After maintaining a low professional profile for the past couple of years, Jacob Gottlieb is back at the helm of his own investment firm, Altium Capital. Gottlieb has a passion for healthcare investing and has become an expert in the field over his many years as a top fund manager and CEO. His vision for Altium is aligned with his expertise and the company is positioned to be Gottlieb’s next success story. The financial industry and healthcare investors are sure to see some exciting changes and opportunities for growth in the coming years.
Until recently, Gottlieb’s primary focus had been winding up his previous firm, Visium Asset Management. Created in 2005, Visium was a successful healthcare-focused investment fund with high profile pension fund investors including the New Jersey State Investment Council, the School Employees Retirement System of Ohio, and the Missouri State Employees’ Retirement System. When he started Visium, Gottlieb’s reputation as a successful fund manager meant that he was quickly able to bring together a founding team of 20 investment partners and $300 million in seed capital. Gottlieb’s career success at firms like Sanford C. Bernstein & Co., Merlin Biomed Group, and Balyasny Asset Management had earned him a reputation as an industry veteran known for large portfolio gains.
Under Gottlieb’s leadership, the firm grew and investors collected healthy returns. By 2016 Visium had 170 employees and a global presence with offices in New York, London, and San Francisco. Visium appeared to be on a non-stop upward trajectory and the firm’s assets doubled in size between 2013 and 2016. Despite this success and Gottlieb’s diligent oversight, trouble was just around the corner. Neither Gottlieb nor the trained eyes of external auditors and administrators could catch the devious actions of a group of rogue employees.
Visium’s decade of success came to a very public end when three of the firm’s top fund managers were accused of insider training, conspiracy, and fraud.
Recently, new charges were also brought against the company itself. Visium has not admitted or denied the charges but has agreed to pay nearly $10 million dollars in fines and disgorgement. Gottlieb himself has never been charged and has been cleared of any legal wrongdoing. Since 2016 Gottlieb has continued to work tirelessly to wind down the company and return funds to investors. Despite incurring tremendous personal and professional costs, Gottlieb’s priority has always been Visium’s investors.
With his work at Visium recently completed, Gottlieb has been able to turn his attention towards his next venture, Altium Capital. Like Visium, Altium is also a healthcare-focused hedge fund and this plays to Gottlieb’s strengths and reputation as a top investor in this space. Altium is well on its way to building a strong portfolio with its first two major investments already complete.
Altium’s first investment was 5.61% stake in Jerusalem-based Oramed Pharmaceuticals Inc. Founded in 2006, Oramed is focused on improving the way that medical treatments are administered. Oremed’s flagship product is poised to disrupt the traditional insulin market and change the lives of millions of people living with diabetes. Their oral insulin capsule replaces the need to inject insulin and improves patient comfort while reducing infection rates and treatment costs. The technology also has applications for other protein-based medical therapies.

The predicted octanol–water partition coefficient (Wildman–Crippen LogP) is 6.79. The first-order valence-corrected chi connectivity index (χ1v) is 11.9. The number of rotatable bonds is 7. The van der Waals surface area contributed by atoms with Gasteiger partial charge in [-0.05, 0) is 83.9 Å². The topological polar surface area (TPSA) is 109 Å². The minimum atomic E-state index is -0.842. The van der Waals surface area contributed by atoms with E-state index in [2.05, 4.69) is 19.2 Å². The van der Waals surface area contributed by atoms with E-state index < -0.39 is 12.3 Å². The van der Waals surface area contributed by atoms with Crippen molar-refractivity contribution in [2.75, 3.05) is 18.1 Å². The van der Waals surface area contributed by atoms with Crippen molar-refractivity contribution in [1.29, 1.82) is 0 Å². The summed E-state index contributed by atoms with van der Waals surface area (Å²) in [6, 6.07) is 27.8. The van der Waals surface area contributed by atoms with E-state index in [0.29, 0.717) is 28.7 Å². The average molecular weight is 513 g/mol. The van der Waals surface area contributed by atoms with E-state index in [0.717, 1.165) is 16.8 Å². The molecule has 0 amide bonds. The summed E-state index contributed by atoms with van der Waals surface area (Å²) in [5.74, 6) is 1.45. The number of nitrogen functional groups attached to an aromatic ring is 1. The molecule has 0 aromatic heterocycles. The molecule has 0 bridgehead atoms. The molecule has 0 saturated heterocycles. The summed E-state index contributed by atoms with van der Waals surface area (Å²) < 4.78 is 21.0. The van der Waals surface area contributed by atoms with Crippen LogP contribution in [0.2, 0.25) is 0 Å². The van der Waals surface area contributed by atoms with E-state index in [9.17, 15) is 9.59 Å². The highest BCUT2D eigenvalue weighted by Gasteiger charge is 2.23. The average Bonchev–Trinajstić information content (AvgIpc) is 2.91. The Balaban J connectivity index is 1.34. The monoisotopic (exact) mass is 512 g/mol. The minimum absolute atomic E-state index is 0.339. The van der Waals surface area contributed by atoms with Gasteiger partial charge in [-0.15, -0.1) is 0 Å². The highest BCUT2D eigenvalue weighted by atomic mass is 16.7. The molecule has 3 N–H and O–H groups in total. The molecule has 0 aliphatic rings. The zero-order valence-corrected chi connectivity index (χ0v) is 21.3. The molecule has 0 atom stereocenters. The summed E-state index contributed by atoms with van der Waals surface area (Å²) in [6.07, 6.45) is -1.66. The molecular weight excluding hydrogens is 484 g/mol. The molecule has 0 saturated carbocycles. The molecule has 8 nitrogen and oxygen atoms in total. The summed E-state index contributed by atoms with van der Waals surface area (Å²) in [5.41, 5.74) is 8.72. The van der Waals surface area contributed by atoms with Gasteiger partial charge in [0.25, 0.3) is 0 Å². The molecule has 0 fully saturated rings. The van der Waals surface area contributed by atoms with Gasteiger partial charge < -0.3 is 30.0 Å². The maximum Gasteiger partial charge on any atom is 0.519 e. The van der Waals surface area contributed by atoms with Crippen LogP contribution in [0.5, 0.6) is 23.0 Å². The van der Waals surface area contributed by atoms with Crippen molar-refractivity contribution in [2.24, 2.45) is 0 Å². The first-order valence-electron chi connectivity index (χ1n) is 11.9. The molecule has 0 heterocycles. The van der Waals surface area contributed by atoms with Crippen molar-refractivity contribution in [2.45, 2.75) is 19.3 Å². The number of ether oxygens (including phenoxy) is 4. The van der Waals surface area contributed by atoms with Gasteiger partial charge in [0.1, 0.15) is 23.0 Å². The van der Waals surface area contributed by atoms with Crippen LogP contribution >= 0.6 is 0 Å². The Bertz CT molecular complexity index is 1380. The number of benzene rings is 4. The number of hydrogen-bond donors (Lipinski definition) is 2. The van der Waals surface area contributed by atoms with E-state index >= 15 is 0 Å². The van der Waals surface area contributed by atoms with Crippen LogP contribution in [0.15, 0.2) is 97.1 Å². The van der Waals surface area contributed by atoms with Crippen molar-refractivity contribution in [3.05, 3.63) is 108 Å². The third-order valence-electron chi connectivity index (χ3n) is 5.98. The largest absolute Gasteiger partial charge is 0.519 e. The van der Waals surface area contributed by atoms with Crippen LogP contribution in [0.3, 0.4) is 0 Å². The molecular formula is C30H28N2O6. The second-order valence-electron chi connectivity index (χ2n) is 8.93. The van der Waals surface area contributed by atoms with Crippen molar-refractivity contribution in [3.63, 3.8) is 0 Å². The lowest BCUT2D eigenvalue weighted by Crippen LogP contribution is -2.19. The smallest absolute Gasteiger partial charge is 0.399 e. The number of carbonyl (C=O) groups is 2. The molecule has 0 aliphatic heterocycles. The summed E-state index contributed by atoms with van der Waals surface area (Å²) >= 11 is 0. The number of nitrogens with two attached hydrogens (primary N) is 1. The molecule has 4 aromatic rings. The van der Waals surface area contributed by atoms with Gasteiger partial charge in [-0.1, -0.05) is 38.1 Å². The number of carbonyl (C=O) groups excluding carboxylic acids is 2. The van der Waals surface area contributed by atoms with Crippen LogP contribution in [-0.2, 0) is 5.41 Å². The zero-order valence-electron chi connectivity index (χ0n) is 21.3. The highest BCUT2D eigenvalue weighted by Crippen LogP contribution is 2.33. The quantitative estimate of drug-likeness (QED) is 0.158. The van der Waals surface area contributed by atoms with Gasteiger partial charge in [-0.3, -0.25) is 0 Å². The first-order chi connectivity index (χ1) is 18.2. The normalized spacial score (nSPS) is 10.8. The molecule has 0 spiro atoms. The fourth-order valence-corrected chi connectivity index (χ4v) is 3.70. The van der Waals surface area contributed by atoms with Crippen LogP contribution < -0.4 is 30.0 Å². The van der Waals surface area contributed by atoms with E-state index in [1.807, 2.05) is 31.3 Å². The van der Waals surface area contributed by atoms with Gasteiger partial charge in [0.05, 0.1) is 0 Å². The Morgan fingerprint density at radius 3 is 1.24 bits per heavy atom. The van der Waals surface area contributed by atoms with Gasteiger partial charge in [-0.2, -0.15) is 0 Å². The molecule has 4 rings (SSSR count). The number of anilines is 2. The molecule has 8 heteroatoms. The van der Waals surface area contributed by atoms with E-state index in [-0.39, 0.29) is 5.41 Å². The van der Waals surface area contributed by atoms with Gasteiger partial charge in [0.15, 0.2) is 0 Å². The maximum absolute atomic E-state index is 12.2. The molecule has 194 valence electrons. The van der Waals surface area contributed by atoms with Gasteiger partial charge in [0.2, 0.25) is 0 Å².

While Oramed has yet to receive FDA approval in the US, the Chinese market has been very supportive and China-based Wuzhou Zhongheng Group invested $52 million in 2015. Oramed has since landed a $50 million licensing deal that includes China, Hong Kong, and Macau. This international support and the fact that Oramed is in the late stages of US clinical trials have made Oramed a very strategic first purchase for Altium.
Sellas Life Sciences is the most recent addition to Altium’s portfolio. In June Altium purchased a 9.81% passive stake in the New York City-based company. Like Oramed, Sellas is also a late-stage pharmaceutical company. Sellas develops cancer immunotherapies that can be applied to a broad range of cancer indications. Although Sellas’s products have not yet been approved by the FDA, the results of their Phase 2 and 3 studies are encouraging and they are making significant advancements.
Recently the company was granted a fast track designation by the FDA for Galinpepimut-S, a cancer vaccine that’s being evaluated for multiple myeloma. Previous to that, the FDA also designated Galinpepimut-S an orphan drug meaning that it will have seven years of market exclusivity if approved. In addition, Sellas will receive tax credits for trials and an exemption from FDA application fees. The fast track and orphan designations are a huge vote of confidence from the FDA and further reinforce that Sellas is a strategic investment by Gottlieb in a company positioned for major success.
With the initial investments in Oramed and Sellas, Altium is well on its way to amassing a strong healthcare portfolio. Gottlieb will continue to evaluate investment opportunities and grow his team from the New York City office that he shares with two other financial healthcare titans, Iguana Healthcare Partners and Bay City Capital.